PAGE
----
WATERVILLE — Waterville police are investigating reports from former students of Don Reiter in New Hampshire who say he exhibited similar behavior to what is being alleged in Waterville.

Reiter, the Waterville Senior High School principal, is accused of asking a female student for sex Aug. 27 in his office and has been on administrative leave since Sept. 1.

Superintendent Eric Haley has recommended he be dismissed from his job. The Waterville Board of Education on Monday — the third day of his dismissal hearing — is expected to vote whether to fire him or return him to his job.

Waterville police Chief Joseph Massey said Sunday that former high school students of Reiter’s at Mascenic Regional High School in New Ipswich, New Hampshire, have been calling Waterville police since Thursday, saying he exhibited similar behavior when he was there. Massey did not say specifically what the former students are alleging. Meanwhile, the Morning Sentinel has received tips about allegations.

“We have been contacted by some former students who attended a high school where Mr. Reiter was employed, and they are alleging the same type of behavior as alleged in the Waterville case,” Massey said. “We are currently looking into this.”

Asked how many former New Hampshire students have contacted Waterville police, Massey said more than one.

Before coming to Waterville, Reiter, now 44, of Mount Vernon, was principal for three years at Buckfield Junior-Senior High School in Buckfield. Before that, he taught social studies for six years in New Ipswich and after two years became chairman of the social studies/foreign language department there. Two years later, he became assistant principal.

Reiter’s attorney, Gregg Frame, said via email that he had just heard about the New Hampshire allegations over the weekend.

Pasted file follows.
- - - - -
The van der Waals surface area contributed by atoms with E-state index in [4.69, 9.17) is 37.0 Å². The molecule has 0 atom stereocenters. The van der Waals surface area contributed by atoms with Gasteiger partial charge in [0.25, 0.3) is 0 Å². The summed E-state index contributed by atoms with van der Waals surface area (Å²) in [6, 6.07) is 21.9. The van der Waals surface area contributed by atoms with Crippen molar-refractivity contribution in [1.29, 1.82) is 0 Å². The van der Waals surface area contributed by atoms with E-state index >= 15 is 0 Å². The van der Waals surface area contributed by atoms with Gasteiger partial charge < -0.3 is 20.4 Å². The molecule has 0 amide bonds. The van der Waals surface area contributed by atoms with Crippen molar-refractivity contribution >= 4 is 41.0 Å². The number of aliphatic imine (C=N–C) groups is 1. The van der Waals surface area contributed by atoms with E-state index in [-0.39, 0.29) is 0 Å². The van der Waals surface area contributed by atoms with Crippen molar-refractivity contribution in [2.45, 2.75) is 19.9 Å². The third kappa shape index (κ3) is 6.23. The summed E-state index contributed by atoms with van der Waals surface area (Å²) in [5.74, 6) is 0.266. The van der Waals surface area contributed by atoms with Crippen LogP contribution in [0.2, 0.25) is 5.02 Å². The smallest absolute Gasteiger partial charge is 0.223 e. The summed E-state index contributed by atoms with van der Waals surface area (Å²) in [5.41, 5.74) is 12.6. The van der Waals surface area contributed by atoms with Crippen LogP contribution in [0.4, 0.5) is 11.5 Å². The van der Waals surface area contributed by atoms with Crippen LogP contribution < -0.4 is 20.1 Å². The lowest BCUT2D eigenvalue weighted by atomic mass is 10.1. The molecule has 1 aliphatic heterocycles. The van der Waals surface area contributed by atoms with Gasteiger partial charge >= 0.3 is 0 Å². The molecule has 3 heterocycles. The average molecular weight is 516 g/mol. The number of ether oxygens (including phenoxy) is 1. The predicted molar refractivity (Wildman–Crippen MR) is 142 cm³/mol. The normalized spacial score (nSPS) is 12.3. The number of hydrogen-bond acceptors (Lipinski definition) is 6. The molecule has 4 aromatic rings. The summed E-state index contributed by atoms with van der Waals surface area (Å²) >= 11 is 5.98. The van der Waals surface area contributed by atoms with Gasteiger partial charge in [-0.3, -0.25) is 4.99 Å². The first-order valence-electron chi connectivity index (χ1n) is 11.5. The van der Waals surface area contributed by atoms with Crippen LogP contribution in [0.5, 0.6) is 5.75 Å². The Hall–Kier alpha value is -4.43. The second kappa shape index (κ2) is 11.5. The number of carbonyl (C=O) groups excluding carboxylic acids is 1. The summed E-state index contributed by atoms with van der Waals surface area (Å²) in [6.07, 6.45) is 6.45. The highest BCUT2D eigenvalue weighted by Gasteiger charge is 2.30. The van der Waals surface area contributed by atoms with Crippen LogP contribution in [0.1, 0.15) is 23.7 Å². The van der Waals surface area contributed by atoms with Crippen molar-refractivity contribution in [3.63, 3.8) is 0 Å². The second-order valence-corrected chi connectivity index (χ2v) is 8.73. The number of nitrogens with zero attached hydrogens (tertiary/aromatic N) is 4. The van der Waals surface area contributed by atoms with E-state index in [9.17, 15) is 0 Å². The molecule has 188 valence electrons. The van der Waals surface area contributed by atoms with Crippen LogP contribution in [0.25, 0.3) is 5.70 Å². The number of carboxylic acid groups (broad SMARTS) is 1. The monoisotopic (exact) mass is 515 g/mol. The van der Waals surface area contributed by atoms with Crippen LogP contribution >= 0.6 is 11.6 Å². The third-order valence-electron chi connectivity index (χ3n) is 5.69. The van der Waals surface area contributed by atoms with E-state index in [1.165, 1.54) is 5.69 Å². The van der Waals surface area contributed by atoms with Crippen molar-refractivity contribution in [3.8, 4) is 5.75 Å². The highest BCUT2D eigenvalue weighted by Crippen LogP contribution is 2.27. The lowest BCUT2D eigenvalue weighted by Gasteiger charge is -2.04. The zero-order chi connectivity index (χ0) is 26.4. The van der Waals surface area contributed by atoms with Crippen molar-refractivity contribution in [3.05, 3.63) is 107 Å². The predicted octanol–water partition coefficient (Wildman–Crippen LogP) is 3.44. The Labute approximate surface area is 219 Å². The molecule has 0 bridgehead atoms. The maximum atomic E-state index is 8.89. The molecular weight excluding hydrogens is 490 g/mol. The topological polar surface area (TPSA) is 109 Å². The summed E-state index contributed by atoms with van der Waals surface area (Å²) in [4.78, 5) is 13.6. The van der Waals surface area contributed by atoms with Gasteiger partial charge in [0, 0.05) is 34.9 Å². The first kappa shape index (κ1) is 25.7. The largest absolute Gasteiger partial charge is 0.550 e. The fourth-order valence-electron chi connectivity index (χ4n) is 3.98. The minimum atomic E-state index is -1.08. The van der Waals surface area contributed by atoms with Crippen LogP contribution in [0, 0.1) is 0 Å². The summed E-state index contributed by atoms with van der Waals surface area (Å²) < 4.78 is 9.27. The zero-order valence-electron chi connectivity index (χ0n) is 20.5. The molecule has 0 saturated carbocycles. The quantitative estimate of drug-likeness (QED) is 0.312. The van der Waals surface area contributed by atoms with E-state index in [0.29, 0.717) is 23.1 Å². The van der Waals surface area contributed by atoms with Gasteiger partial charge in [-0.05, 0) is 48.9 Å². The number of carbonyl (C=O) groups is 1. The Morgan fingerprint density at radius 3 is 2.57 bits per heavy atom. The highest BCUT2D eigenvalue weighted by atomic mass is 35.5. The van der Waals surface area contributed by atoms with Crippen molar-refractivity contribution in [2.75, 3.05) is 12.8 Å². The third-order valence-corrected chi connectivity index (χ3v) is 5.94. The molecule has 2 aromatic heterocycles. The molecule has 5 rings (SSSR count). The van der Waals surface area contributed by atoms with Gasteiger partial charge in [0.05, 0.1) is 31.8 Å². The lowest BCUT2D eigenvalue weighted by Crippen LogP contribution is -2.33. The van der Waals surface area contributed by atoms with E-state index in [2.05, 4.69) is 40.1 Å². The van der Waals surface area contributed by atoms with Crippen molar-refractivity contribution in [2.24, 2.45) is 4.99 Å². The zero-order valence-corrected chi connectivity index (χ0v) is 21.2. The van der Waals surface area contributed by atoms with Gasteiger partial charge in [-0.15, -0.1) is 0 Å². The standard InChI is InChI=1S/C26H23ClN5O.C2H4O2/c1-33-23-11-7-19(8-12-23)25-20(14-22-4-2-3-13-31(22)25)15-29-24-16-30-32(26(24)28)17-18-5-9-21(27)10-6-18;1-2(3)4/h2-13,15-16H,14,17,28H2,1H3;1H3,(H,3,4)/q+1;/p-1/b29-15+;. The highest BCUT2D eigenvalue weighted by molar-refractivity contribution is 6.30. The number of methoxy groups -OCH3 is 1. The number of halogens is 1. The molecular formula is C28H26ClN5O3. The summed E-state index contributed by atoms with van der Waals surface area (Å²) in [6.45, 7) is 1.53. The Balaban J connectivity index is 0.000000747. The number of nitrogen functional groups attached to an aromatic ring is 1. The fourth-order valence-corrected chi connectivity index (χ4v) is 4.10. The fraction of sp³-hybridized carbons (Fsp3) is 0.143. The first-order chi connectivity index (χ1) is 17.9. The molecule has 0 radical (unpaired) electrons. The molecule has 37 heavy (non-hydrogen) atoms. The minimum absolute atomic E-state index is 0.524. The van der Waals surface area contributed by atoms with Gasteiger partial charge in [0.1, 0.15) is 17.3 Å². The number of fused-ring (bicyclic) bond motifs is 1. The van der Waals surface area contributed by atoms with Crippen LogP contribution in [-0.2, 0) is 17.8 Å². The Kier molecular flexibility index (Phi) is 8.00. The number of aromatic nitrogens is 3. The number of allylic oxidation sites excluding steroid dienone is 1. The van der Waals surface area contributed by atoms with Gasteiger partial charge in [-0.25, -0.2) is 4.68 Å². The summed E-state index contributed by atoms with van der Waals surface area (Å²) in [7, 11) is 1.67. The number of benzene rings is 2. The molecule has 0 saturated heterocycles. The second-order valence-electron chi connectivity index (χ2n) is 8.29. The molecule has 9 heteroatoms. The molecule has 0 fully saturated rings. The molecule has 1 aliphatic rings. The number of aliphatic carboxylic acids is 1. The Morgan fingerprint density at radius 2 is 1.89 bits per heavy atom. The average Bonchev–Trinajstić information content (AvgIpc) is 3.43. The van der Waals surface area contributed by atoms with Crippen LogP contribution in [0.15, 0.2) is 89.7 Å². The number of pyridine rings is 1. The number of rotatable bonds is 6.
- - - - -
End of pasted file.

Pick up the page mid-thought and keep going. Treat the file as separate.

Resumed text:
“I certainly find it curious that this comes up the weekend before the board is to continue deliberations on Don’s dismissal Monday, and that there is nothing similar from Waterville or Buckfield (a decade plus) after 2 1/2 months of investigating Don,” Frame’s email says. “Don’s leave was in (news)papers in New Hampshire in early September. The superintendent had 2.5 months to prepare his case with the police cooperating fully. They were able to produce NOTHING other than a single uncorroborated allegation. This is just further evidence in my mind of the superintendent and police trying to find what they can to support their theory of the case, as opposed to dealing in facts. We’ll obviously need to know more about these latest but severely dated allegations in order to speak more clearly about them.”

A message left Sunday afternoon for Superintendent Ruthann Goguen of the Mascenic Regional School District in New Ipswich was not immediately returned. New Ipswich police were also not immediately available for comment Sunday.

Haley and Assistant Superintendent Peter Thiboutot conducted an in-house investigation into the allegation by the Waterville student and police conducted a separate investigation. Police forwarded their report on the case to Kennebec County District Attorney Maeghan Maloney, who has said she will wait until after the school board hearing is complete before making a decision about what to do in the case.

After Haley recommended Reiter’s dismissal, Reiter and Frame asked that his dismissal hearing before the school board be public. The seven-member board last week held two days of hearings, mostly in executive session, and School Board Chairman Sara Sylvester said Thursday that she expected the board would make a decision within about an hour after the start of Monday’s hearing, which begins at 5 p.m. at George J. Mitchell School.

In opening statements last week, lawyers for both sides presented opening statements in public session with the school district’s attorney, Melissa Hewey, saying evidence will show that Reiter called a student into his office Aug. 27 and asked her for sex. Reiter and Frame deny the allegations.

Frame said if the board votes to dismiss Reiter, he will appeal to the Superior Court within 30 days and the paperwork in the case will become public. The student’s name, however, will remain private, he said.

Amy Calder — 861-9247

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Twitter: @AmyCalder17